Japan dispatches military to evacuate citizens from Sudan

Amid ongoing fighting in Sudan among rival factions, Japan announced on Tuesday that it had evacuated 45 of its citizens from the country while more Japanese nationals were transported out by other governments. Tokyo dispatched three Air Self-Defense Force (ASDF) planes to Africa to participate in the evacuation.

Deputy Foreign Minister Shunsuke Takei, centre, meets evacuees from Sudan at a base in Djibouti, Monday, April 24, 2023. [AP Photo/Ministry of Foreign Affairs of Japan]

While portrayed as a rescue operation, the ASDF mission provided Tokyo with the pretext to dispatch its military overseas and further challenge the legal constraints placed on Japan’s ability to wage war. ASDF is the formal name for Japan’s air force.

Three ASDF planes arrived at Djibouti in the Horn of Africa by Sunday, according to Japan’s Defense Ministry. These were a C-130 transport plane, a C-2 transport plane, and a KC-767 refueling and transport aircraft. Djibouti is the location of Japan’s only overseas military base. A total of 370 ASDF and Ground Self-Defense Force (GSDF, Japan’s army) troops took part in the operation.

According to Tokyo, 63 Japanese nationals were working in Sudan when the conflict began on April 15, with Tokyo stating that all those who wished to evacuate had done so. These are mostly employees of the Japanese embassy and of the Japan International Cooperation Agency (JICA) as well as their families. The evacuees working in the Sundanese capital of Khartoum traveled to Port Sudan in the northeast where they were picked up by the Japanese military.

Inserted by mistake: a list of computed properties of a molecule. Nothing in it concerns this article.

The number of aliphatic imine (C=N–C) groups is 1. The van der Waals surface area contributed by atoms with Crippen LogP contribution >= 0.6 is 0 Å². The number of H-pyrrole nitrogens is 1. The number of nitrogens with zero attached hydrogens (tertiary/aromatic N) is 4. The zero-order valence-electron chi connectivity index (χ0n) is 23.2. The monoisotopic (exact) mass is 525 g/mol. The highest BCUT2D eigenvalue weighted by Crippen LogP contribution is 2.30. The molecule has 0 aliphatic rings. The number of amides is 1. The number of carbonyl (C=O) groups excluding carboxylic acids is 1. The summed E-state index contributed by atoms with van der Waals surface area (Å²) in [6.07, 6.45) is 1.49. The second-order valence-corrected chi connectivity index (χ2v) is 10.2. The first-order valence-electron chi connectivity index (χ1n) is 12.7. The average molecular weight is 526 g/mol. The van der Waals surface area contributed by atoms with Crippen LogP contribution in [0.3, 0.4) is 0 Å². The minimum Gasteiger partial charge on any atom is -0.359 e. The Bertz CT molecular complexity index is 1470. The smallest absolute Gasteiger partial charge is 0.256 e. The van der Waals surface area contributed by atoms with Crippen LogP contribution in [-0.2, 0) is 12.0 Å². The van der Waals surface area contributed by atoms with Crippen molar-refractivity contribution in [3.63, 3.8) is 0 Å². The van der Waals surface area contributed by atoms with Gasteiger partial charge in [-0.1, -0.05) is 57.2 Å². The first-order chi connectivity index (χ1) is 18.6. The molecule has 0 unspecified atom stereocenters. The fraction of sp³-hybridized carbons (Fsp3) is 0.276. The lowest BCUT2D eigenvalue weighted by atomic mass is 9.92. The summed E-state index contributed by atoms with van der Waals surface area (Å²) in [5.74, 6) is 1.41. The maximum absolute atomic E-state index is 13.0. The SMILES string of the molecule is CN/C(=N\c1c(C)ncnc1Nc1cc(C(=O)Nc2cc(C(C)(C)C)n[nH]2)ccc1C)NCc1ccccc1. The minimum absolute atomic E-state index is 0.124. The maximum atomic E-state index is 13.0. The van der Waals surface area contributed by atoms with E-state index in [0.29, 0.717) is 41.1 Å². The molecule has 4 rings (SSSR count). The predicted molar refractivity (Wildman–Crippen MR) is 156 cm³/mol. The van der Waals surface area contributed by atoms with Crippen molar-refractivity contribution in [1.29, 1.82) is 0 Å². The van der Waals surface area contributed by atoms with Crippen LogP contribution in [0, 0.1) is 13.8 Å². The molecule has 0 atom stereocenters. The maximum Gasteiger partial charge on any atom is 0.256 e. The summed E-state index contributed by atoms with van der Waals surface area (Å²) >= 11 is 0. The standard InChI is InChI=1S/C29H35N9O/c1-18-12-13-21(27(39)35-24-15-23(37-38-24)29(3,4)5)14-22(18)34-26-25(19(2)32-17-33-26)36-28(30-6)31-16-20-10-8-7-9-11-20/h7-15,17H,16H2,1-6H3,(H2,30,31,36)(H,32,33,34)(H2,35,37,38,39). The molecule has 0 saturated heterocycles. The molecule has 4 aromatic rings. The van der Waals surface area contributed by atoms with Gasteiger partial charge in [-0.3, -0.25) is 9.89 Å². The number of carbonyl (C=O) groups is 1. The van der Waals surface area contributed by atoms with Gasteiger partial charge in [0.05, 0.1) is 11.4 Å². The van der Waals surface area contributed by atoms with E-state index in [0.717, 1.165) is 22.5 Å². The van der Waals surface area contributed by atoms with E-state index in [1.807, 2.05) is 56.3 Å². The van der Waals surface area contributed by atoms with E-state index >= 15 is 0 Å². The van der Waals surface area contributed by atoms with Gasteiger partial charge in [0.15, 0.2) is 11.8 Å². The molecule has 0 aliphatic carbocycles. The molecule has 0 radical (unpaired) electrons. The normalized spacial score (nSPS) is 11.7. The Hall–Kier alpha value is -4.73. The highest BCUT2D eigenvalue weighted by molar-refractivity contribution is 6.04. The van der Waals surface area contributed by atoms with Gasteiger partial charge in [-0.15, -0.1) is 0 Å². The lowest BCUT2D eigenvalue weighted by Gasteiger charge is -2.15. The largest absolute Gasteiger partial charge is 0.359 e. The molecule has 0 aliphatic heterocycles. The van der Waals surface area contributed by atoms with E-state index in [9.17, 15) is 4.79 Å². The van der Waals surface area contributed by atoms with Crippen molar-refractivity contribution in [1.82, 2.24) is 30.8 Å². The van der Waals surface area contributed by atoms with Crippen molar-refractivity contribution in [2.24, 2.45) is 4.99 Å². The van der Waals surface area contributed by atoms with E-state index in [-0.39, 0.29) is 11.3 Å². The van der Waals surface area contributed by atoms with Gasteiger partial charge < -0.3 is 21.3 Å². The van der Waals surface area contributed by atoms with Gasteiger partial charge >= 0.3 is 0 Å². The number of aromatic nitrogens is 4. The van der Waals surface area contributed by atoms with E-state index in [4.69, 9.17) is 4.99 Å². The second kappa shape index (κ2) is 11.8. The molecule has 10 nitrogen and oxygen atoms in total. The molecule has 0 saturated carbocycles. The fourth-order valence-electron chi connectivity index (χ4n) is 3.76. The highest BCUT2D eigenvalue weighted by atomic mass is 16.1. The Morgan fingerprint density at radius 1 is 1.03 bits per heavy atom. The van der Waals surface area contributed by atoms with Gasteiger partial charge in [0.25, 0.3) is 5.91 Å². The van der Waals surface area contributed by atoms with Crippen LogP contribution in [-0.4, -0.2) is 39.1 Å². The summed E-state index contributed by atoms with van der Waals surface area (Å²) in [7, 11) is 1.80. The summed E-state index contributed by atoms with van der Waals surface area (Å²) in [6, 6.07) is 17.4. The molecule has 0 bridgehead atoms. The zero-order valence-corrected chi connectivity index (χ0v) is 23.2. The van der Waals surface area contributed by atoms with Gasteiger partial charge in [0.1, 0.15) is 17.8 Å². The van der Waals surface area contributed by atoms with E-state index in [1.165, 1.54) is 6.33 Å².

Fighting between different factions of the Sudanese armed forces erupted in no small part due to efforts by imperialist countries like the United States and Japan to exert control over Sudan and cut off Khartoum’s relationship with China and Russia. The faction led by General Abdel Fattah al-Burhan, military chief and de facto head of the country, has supported the US/NATO war against Russia in Ukraine. The opposing faction led by Mohamed Hamdan Dagalo, who heads the paramilitary Rapid Support Forces, has connections to Moscow.

Sudan has long been the scene of violence and intrigue promoted above all by the US. Sudan was carved up in 2011, creating the country of South Sudan, where numerous oil fields are located. It is access to these resources which motivates Tokyo’s involvement in the region through its base at Djibouti, Self-Defense Forces (SDF) deployments, and organizations like JICA, ostensibly providing economic aid to developing countries.

The Japan Times on April 23 quoted Magdi el-Gizouli, a Sudanese analyst from the Rift Valley Institute, who stated, “Everyone wanted a chunk of Sudan, and it couldn’t take all the meddling. Too many competing interests and too many claims, then the fragile balance imploded, as you can see now.”

Japan is heavily dependent on other countries to meet its energy needs, with oil accounting for approximately 40 percent of this. In 2022, Japan imported 94.1 percent of its oil from the Middle East, leaving Tokyo searching for other sources, such as in Africa, to meet demand while simultaneously trying to undercut competitors in the region.